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Systematic (IUPAC) name
ethyl (13aS)-7-methoxy-9-oxo-11,12,13,13a-tetrahydro-9H-imidazo[1,5-a]pyrrolo[2,1-c][1,4]benzodiazepine-1-carboxylate
PubChem CID 5311203
Chemical data
Formula C18H19N3O4
Molar mass 341.360 g/mol[[Script error: No such module "String".]]
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L-655,708 (FG-8094) is a nootropic drug invented in 1996 by a team working for Merck, Sharp and Dohme, that was the first compound developed which acts as a subtype-selective inverse agonist at the α5 subtype of the benzodiazepine binding site on the GABAA receptor.[1] It acts as an inverse agonist at the α1, α2, α3 and α5 subtypes, but with much higher affinity for α5, and unlike newer α5 inverse agonists such as α5IA, L-655,708 exerts its subtype selectivity purely via higher affinity for this receptor subtype, with its efficacy as an inverse agonist being around the same at all the subtypes it binds to.[2]

A radiolabelled form of L-655,708 was used to map the distribution of the GABAA α5 subtype in the brain, and it was found to be expressed predominantly in the hippocampus,[3] an area of the brain involved with learning and memory. Activation of this subtype is thought to be largely responsible for producing the cognitive side effects displayed by many benzodiazepine and nonbenzodiazepine drugs, such as amnesia and difficulties with learning and memory, and so this led researchers to conclude that a drug acting as an inverse agonist at this subtype should have the opposite effect and enhance learning and memory.[4][5]

L-655,708 was indeed found to produce improved cognitive performance in animal studies, without producing the side effect of convulsions which is produced by non-selective inverse agonists like DMCM.[6] However it was found to be anxiogenic at doses which enhanced cognition,[7] most likely because of its inverse agonist effects on other subtypes such as α2 and α3, making it unlikely that this drug would be suitable for use as a nootropic in humans.

See also


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  1. Quirk K, Blurton P, Fletcher S, Leeson P, Tang F, Mellilo D, Ragan CI, McKernan RM. [3H]L-655,708, a novel ligand selective for the benzodiazepine site of GABAA receptors which contain the alpha 5 subunit. Neuropharmacology. 1996;35(9-10):1331-5. PMID 9014149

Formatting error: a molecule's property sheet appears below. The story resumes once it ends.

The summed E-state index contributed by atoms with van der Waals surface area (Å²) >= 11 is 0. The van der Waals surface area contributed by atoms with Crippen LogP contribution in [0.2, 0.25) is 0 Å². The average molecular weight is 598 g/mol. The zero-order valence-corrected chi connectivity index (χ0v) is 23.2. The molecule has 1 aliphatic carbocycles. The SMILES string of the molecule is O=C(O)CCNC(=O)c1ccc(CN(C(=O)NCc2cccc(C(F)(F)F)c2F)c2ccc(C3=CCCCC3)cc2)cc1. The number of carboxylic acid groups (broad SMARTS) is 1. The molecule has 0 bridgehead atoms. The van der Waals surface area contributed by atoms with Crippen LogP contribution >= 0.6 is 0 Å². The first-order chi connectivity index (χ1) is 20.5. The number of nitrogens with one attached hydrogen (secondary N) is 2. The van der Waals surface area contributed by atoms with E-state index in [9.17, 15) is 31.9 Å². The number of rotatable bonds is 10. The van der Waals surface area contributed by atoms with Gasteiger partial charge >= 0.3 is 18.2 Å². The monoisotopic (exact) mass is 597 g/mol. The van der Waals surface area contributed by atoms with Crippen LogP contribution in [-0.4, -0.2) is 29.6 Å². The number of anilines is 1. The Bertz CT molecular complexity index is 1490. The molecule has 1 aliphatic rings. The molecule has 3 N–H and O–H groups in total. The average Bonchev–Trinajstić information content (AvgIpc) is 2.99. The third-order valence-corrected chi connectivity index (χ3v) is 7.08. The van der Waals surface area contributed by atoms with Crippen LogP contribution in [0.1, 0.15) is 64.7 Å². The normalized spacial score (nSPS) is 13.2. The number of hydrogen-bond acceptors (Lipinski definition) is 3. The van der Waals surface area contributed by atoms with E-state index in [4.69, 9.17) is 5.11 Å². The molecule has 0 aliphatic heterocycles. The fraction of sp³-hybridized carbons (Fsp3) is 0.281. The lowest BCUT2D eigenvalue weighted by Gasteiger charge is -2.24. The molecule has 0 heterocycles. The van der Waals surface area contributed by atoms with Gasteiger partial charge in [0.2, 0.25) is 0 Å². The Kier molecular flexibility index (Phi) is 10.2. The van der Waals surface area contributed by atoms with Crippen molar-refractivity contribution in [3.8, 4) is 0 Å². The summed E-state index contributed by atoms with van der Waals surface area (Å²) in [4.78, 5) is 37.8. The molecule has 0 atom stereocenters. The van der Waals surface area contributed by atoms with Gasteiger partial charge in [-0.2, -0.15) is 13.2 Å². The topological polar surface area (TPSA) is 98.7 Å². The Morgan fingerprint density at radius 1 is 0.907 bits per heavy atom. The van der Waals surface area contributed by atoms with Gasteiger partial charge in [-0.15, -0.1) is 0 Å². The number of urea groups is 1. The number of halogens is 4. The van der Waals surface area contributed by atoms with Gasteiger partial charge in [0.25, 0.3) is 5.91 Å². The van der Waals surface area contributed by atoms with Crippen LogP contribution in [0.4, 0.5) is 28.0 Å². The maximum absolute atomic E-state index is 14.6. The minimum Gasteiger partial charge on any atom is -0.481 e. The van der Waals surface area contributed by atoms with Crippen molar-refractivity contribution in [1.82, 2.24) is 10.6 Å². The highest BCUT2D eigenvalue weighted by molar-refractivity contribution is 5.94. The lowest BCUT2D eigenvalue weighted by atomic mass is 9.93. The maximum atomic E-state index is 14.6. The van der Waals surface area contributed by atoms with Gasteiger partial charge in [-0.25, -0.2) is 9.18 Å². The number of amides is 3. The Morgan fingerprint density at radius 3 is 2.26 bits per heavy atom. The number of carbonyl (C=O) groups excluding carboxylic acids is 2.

2. Casula MA, Bromidge FA, Pillai GV, Wingrove PB, Martin K, Maubach K, Seabrook GR, Whiting PJ, Hadingham KL. Identification of amino acid residues responsible for the alpha5 subunit binding selectivity of L-655,708, a benzodiazepine binding site ligand at the GABA(A) receptor. Journal of Neurochemistry. 2001 Apr;77(2):445-51. PMID 11299307
  3. Sur C, Fresu L, Howell O, McKernan RM, Atack JR. Autoradiographic localization of alpha5 subunit-containing GABAA receptors in rat brain. Brain Research. 1999 Mar 20;822(1-2):265-70. PMID 10082908
  4. Chambers MS, Atack JR, Broughton HB, Collinson N, Cook S, Dawson GR, Hobbs SC, Marshall G, Maubach KA, Pillai GV, Reeve AJ, MacLeod AM. Identification of a novel, selective GABA(A) alpha5 receptor inverse agonist which enhances cognition. Journal of Medicinal Chemistry. 2003 May 22;46(11):2227-40. PMID 12747794
  5. Chambers MS, Atack JR, Carling RW, Collinson N, Cook SM, Dawson GR, Ferris P, Hobbs SC, O'connor D, Marshall G, Rycroft W, Macleod AM. An orally bioavailable, functionally selective inverse agonist at the benzodiazepine site of GABAA alpha5 receptors with cognition enhancing properties. Journal of Medicinal Chemistry. 2004 Nov 18;47(24):5829-32. PMID 15537339
  6. Atack JR, Bayley PJ, Seabrook GR, Wafford KA, McKernan RM, Dawson GR. L-655,708 enhances cognition in rats but is not proconvulsant at a dose selective for alpha5-containing GABAA receptors. Neuropharmacology. 2006 Nov;51(6):1023-9. PMID 17046030
  7. Navarro JF, Burón E, Martín-López M. Anxiogenic-like activity of L-655,708, a selective ligand for the benzodiazepine site of GABA(A) receptors which contain the alpha-5 subunit, in the elevated plus-maze test. Progress in Neuropsychopharmacology and Biological Psychiatry. 2002 Dec;26(7-8):1389-92. PMID 12502028